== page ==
Yesterday morning, my Facebook feed began to fill with women declaring “me, too,” referencing their experiences of sexual harassment and assault.
Pretty soon, these shares dominated my feed, and I joined the swelling chorus with my own post. By the evening, I was teary with solidarity and love for courageous women choosing to share their stories, courageous women choosing not to, courageous cis men choosing to share their responses, and courageous people of all genders and non-genders coming forward with stories of their own.
We are in a time of radical change.
Old attitudes that need to die dominate news cycles with their death rattle. The way forward is being paved, step by step, by people choosing to live lives of radical self-responsibility, and that awaken relating between the healthy masculine and feminine.
To heal an infected wound, which is how I see our past and current ways of relating and centuries of patriarchal domination, first you have to rip the bandage off and clean it out.
This wave of expressed pain is the cleaning out of that wound that, if navigated well, can begin the process of healing and transformation on a huge scale. But do not confuse the pus pouring out with healing. Sharing your stories is not enough.
In order to heal and become the people we are born to be, we must, in time, turn our eyes toward the world we want to create. Fibrin and platelets knit to create a scab, which falls off to reveal tender, pink skin. We will have to shift out of interacting from positions of perpetrator and victim, step off that paradigm altogether, and learn to relate to one another as self-responsible, whole people.
But we’re not there yet, and it’s not a process that can be rushed.
Here is my response to the various expressions I’ve seen (and not seen) in the last 24 hours. May it serve our collective healing.
1) To the wave of women filling my feed with “me, too”: I see you and feel you. My eyes are filled with tears, my heart is filled with sisterhood and love, and I bow to your courage.
2) To the women who don’t want to share or “perform victimhood”: I see and feel you, too. Your stories are yours to do with what you will, and I respect your silence. I’m also tired of this never-ending slog of revelation and agree that sometimes it feels like nothing changes, no matter what we say or do.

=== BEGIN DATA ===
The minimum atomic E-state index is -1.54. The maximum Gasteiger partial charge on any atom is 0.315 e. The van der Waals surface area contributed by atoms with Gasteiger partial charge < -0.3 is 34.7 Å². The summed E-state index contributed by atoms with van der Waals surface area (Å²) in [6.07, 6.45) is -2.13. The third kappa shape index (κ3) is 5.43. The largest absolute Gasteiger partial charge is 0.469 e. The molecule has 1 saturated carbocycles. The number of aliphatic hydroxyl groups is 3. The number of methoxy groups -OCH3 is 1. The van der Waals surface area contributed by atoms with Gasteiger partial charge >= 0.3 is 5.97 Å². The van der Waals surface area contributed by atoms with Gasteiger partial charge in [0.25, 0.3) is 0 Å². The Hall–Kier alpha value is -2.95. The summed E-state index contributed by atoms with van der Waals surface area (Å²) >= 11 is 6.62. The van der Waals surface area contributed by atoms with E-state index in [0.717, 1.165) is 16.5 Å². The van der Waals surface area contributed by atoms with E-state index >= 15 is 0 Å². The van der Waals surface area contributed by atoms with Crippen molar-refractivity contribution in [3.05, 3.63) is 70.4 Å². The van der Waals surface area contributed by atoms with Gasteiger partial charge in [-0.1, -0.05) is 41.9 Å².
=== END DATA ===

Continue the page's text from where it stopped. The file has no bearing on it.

3) To the men and gender non-conforming folks who have been abused or assaulted: my heart is with you, and I want you to have a safe space to share your stories because they matter too.
4) To those who conflate storytelling with “playing victim” or “women trying to one-up each other on who’s the bigger victim”: check yourself and open your heart to feel where the speaker is coming from. Sharing our stories doesn’t mean we think we are victims. There are many locations from which to share our stories, victim being only one of them. Your resistance to hearing these stories may be what you need to look at.
As an aside: If you’re trying to prove you’re a bigger victim than another person or comparing people’s trauma in any way, cut it out. That crap gets us nowhere.
5) I chose to deal with my story by getting trained to co-lead rape prevention workshops in college and learning simple self-defense. While my skills are rusty, I believe I’m still less likely to freeze and more likely to fight because of that. Hearing the young women’s stories back then was heartbreaking and coming together to share them was necessary. What’s happening in my Facebook feed right now feels like an expanded version of those workshops, and I’m grateful for the widened circle and the witnesses around us.
6) To the men who are shocked and saddened: thank you. Please talk to your brothers and check them when they do or say misogynist sh*t. Get together in groups and talk about ways you may have harassed or coerced women, and hold each other accountable to shift that way of relating. And please raise your sons to be and do differently.
7) To the men who are now afraid to express your hunger and desire, afraid to get smacked or accused of harassment: make sure you play with women who have developed a voice, who own their desire, and who can tell you when you cross a line. Please don’t squash who you are and cut off your connection to your masculine side. We need your polarity in the world. Be judicious with it, and play with partners who can receive you.
8) To the deliberate and accidental perpetrators: I don’t have much to say to you right now. It feels like a future conversation, an essential one to have once you develop the desire to listen and dismantle this pattern in yourself. Perhaps you could start by taking inventory of when you have been a perpetrator and when a victim, and we’ll go from there in the next phase of wound-cleaning.
We all have work to do, and I’m here for the conversation. I’ve been doing my work, alone and with others, for 30 years. I’m holding a vision for a world where the toxic expression of masculinity no longer exists and we all treat each other with the love and respect that is everyone’s birthright.
Let’s do this, together.
Author: Marie-Elizabeth Mali
Editor: Catherine Monkman
Copy Editor: Travis May
Social Editor: Waylon Lewis